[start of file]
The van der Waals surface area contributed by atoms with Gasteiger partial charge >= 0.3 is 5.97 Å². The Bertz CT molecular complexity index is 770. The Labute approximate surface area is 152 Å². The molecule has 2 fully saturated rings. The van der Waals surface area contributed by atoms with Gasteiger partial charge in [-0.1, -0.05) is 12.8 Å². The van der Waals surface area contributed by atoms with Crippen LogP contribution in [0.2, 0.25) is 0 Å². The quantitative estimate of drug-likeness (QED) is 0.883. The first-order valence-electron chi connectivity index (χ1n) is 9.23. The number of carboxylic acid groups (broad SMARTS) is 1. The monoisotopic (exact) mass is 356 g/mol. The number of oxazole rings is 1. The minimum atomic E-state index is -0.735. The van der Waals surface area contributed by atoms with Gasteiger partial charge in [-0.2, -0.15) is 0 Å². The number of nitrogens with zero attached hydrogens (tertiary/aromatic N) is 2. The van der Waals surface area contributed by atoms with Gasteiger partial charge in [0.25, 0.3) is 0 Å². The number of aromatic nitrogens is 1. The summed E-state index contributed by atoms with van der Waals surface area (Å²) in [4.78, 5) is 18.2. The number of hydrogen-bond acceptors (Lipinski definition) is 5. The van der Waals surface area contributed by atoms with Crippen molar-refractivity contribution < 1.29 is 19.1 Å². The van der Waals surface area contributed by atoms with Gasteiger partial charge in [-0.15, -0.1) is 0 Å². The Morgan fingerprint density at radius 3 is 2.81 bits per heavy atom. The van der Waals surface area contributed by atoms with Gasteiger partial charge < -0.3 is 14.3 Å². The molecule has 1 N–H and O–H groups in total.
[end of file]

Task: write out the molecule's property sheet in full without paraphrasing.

The van der Waals surface area contributed by atoms with Gasteiger partial charge >= 0.3 is 5.97 Å². The Bertz CT molecular complexity index is 770. The Labute approximate surface area is 152 Å². The molecule has 2 fully saturated rings. The van der Waals surface area contributed by atoms with Gasteiger partial charge in [-0.1, -0.05) is 12.8 Å². The van der Waals surface area contributed by atoms with Crippen LogP contribution in [0.2, 0.25) is 0 Å². The quantitative estimate of drug-likeness (QED) is 0.883. The first-order valence-electron chi connectivity index (χ1n) is 9.23. The number of carboxylic acid groups (broad SMARTS) is 1. The monoisotopic (exact) mass is 356 g/mol. The number of oxazole rings is 1. The minimum atomic E-state index is -0.735. The van der Waals surface area contributed by atoms with Gasteiger partial charge in [-0.2, -0.15) is 0 Å². The number of nitrogens with zero attached hydrogens (tertiary/aromatic N) is 2. The van der Waals surface area contributed by atoms with Gasteiger partial charge in [0.25, 0.3) is 0 Å². The number of aromatic nitrogens is 1. The summed E-state index contributed by atoms with van der Waals surface area (Å²) in [4.78, 5) is 18.2. The number of hydrogen-bond acceptors (Lipinski definition) is 5. The van der Waals surface area contributed by atoms with Crippen molar-refractivity contribution < 1.29 is 19.1 Å². The van der Waals surface area contributed by atoms with Gasteiger partial charge in [-0.15, -0.1) is 0 Å². The Morgan fingerprint density at radius 3 is 2.81 bits per heavy atom. The van der Waals surface area contributed by atoms with Gasteiger partial charge < -0.3 is 14.3 Å². The molecule has 1 N–H and O–H groups in total.